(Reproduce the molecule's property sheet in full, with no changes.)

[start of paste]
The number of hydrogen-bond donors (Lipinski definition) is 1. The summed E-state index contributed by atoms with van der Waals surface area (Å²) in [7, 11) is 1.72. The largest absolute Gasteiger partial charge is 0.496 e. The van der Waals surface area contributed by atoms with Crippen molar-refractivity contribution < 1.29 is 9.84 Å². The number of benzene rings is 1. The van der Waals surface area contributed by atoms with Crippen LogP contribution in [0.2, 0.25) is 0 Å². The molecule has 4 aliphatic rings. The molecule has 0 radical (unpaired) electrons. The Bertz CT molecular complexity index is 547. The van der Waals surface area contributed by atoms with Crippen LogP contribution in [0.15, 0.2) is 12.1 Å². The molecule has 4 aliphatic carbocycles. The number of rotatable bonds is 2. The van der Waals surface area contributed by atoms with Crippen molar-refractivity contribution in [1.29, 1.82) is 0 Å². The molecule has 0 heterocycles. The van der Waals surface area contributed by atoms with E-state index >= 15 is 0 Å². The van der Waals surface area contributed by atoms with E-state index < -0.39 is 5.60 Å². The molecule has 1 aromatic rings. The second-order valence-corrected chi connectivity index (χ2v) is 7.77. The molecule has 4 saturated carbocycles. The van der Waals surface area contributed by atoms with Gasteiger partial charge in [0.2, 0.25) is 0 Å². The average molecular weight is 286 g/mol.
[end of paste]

The number of hydrogen-bond donors (Lipinski definition) is 1. The summed E-state index contributed by atoms with van der Waals surface area (Å²) in [7, 11) is 1.72. The largest absolute Gasteiger partial charge is 0.496 e. The van der Waals surface area contributed by atoms with Crippen molar-refractivity contribution < 1.29 is 9.84 Å². The number of benzene rings is 1. The van der Waals surface area contributed by atoms with Crippen LogP contribution in [0.2, 0.25) is 0 Å². The molecule has 4 aliphatic rings. The molecule has 0 radical (unpaired) electrons. The Bertz CT molecular complexity index is 547. The van der Waals surface area contributed by atoms with Crippen LogP contribution in [0.15, 0.2) is 12.1 Å². The molecule has 4 aliphatic carbocycles. The number of rotatable bonds is 2. The van der Waals surface area contributed by atoms with Crippen molar-refractivity contribution in [1.29, 1.82) is 0 Å². The molecule has 0 heterocycles. The van der Waals surface area contributed by atoms with E-state index >= 15 is 0 Å². The van der Waals surface area contributed by atoms with E-state index < -0.39 is 5.60 Å². The molecule has 1 aromatic rings. The second-order valence-corrected chi connectivity index (χ2v) is 7.77. The molecule has 4 saturated carbocycles. The van der Waals surface area contributed by atoms with Gasteiger partial charge in [0.2, 0.25) is 0 Å². The average molecular weight is 286 g/mol.